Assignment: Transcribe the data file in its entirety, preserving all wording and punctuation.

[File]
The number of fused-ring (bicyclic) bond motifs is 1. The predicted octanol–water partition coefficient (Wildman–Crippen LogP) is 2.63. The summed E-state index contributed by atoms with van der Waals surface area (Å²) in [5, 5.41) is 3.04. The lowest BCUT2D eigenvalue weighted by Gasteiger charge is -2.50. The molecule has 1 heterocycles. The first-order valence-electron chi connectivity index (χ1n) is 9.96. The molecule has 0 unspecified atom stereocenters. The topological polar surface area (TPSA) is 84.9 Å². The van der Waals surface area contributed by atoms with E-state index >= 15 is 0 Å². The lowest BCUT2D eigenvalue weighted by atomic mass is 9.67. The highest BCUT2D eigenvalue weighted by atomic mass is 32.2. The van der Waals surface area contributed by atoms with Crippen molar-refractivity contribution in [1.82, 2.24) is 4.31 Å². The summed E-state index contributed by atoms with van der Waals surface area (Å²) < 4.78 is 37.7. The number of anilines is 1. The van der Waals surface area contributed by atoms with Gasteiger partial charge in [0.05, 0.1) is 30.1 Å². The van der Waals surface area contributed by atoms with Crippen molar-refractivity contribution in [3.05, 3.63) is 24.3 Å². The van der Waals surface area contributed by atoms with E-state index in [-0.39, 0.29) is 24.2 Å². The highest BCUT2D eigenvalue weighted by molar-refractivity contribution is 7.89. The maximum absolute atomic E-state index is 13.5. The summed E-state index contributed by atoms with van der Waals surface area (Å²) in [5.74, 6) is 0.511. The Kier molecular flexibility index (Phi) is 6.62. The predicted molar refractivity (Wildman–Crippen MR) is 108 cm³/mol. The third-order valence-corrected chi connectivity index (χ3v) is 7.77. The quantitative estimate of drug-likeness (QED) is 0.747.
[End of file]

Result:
The number of fused-ring (bicyclic) bond motifs is 1. The predicted octanol–water partition coefficient (Wildman–Crippen LogP) is 2.63. The summed E-state index contributed by atoms with van der Waals surface area (Å²) in [5, 5.41) is 3.04. The lowest BCUT2D eigenvalue weighted by Gasteiger charge is -2.50. The molecule has 1 heterocycles. The first-order valence-electron chi connectivity index (χ1n) is 9.96. The molecule has 0 unspecified atom stereocenters. The topological polar surface area (TPSA) is 84.9 Å². The van der Waals surface area contributed by atoms with E-state index >= 15 is 0 Å². The lowest BCUT2D eigenvalue weighted by atomic mass is 9.67. The highest BCUT2D eigenvalue weighted by atomic mass is 32.2. The van der Waals surface area contributed by atoms with Crippen molar-refractivity contribution in [1.82, 2.24) is 4.31 Å². The summed E-state index contributed by atoms with van der Waals surface area (Å²) < 4.78 is 37.7. The number of anilines is 1. The van der Waals surface area contributed by atoms with Gasteiger partial charge in [0.05, 0.1) is 30.1 Å². The van der Waals surface area contributed by atoms with Crippen molar-refractivity contribution in [3.05, 3.63) is 24.3 Å². The van der Waals surface area contributed by atoms with E-state index in [-0.39, 0.29) is 24.2 Å². The highest BCUT2D eigenvalue weighted by molar-refractivity contribution is 7.89. The maximum absolute atomic E-state index is 13.5. The summed E-state index contributed by atoms with van der Waals surface area (Å²) in [5.74, 6) is 0.511. The Kier molecular flexibility index (Phi) is 6.62. The predicted molar refractivity (Wildman–Crippen MR) is 108 cm³/mol. The third-order valence-corrected chi connectivity index (χ3v) is 7.77. The quantitative estimate of drug-likeness (QED) is 0.747.